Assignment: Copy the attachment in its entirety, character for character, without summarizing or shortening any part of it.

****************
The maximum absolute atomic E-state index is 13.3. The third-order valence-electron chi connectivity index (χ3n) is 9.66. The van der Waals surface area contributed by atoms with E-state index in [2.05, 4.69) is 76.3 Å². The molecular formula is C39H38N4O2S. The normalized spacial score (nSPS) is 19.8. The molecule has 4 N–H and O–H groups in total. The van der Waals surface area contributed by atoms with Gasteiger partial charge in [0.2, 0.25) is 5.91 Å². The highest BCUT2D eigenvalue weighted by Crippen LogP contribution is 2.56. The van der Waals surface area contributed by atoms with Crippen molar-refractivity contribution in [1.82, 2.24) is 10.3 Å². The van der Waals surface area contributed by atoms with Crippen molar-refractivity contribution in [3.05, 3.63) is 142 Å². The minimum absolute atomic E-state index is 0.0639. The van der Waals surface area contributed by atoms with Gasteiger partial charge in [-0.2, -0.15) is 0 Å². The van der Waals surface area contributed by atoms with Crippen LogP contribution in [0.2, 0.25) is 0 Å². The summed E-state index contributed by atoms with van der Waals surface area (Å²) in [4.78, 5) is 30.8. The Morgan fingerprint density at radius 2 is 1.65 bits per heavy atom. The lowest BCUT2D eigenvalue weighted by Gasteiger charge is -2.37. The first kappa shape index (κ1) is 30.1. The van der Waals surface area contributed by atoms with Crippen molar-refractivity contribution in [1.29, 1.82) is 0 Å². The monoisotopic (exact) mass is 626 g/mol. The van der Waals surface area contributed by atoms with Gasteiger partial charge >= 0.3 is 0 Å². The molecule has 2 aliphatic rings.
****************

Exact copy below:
The maximum absolute atomic E-state index is 13.3. The third-order valence-electron chi connectivity index (χ3n) is 9.66. The van der Waals surface area contributed by atoms with E-state index in [2.05, 4.69) is 76.3 Å². The molecular formula is C39H38N4O2S. The normalized spacial score (nSPS) is 19.8. The molecule has 4 N–H and O–H groups in total. The van der Waals surface area contributed by atoms with Gasteiger partial charge in [0.2, 0.25) is 5.91 Å². The highest BCUT2D eigenvalue weighted by Crippen LogP contribution is 2.56. The van der Waals surface area contributed by atoms with Crippen molar-refractivity contribution in [1.82, 2.24) is 10.3 Å². The van der Waals surface area contributed by atoms with Crippen molar-refractivity contribution in [3.05, 3.63) is 142 Å². The minimum absolute atomic E-state index is 0.0639. The van der Waals surface area contributed by atoms with Gasteiger partial charge in [-0.2, -0.15) is 0 Å². The van der Waals surface area contributed by atoms with Crippen LogP contribution in [0.2, 0.25) is 0 Å². The summed E-state index contributed by atoms with van der Waals surface area (Å²) in [4.78, 5) is 30.8. The Morgan fingerprint density at radius 2 is 1.65 bits per heavy atom. The lowest BCUT2D eigenvalue weighted by Gasteiger charge is -2.37. The first kappa shape index (κ1) is 30.1. The van der Waals surface area contributed by atoms with Crippen molar-refractivity contribution in [1.29, 1.82) is 0 Å². The monoisotopic (exact) mass is 626 g/mol. The van der Waals surface area contributed by atoms with Gasteiger partial charge >= 0.3 is 0 Å². The molecule has 2 aliphatic rings.